Khubilai Khan was an important transitional figure in Mongol history, in particular because he sought to rule — and not merely conquer — the vast domains that the Mongols had subjugated.

Among other things, Khubilai Khan:
• established an administration to govern China
• supported agriculture, trade, and crafts
• patronized painting, the decorative arts, and theater
• provided funds and support for Buddhist monasteries, Confucian scholarship, Islamic mosques, and Nestorian Christian churches

This is not to say that Khubilai did not persist in efforts at military expansionism — indeed, he successfully brought South China under his control in 1279. But his three naval campaigns — two against Japan, in 1274 and 1281, and one against Java in 1292-3 — failed disastrously and led to the eventual collapse of Mongol power in China in 1368.

For more on Khubilai Khan's rule in China, see:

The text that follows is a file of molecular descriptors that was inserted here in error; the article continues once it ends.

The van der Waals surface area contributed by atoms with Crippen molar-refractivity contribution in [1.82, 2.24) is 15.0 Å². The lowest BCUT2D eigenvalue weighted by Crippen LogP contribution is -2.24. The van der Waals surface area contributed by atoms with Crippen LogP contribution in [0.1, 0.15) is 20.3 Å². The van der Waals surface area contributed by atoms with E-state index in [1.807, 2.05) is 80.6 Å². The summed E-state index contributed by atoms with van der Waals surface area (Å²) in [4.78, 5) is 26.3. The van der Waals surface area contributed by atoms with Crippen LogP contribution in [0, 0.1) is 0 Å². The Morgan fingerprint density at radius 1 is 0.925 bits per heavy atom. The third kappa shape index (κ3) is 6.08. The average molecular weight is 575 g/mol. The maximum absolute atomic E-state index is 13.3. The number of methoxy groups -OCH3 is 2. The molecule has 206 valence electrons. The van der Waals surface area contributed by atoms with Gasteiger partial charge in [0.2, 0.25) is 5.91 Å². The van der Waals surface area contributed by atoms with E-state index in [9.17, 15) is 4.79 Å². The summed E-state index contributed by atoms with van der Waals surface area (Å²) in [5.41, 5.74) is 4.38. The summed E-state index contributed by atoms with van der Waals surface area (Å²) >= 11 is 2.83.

The Mongols in China: Khubilai Khan in China

For more on Khubilai's failed military campaigns, see:
The Mongols in China: Military Successes & Failures


Two key figures closely related to Khubilai Khan include Chabi, his second principal wife, and the Tibetan monk 'Phags-pa lama, who was his close friend and adviser.


Read Marco Polo's Descriptions of Khubilai Khan and His Court:
[Text excerpted from The Book of Ser Marco Polo: The Venetian Concerning Kingdoms and Marvels of the East, translated and edited by Colonel Sir Henry Yule]

Chapter VIII: Concerning the Person of the Great Kaan [pdf]
A physical description of Khubilai Khan, and general descriptions of his family, his court, and his concubines

Chapter IX: Concerning the Great Kaan's Sons [pdf]
Descriptions of Khubilai Khan's twenty-two sons



 
 
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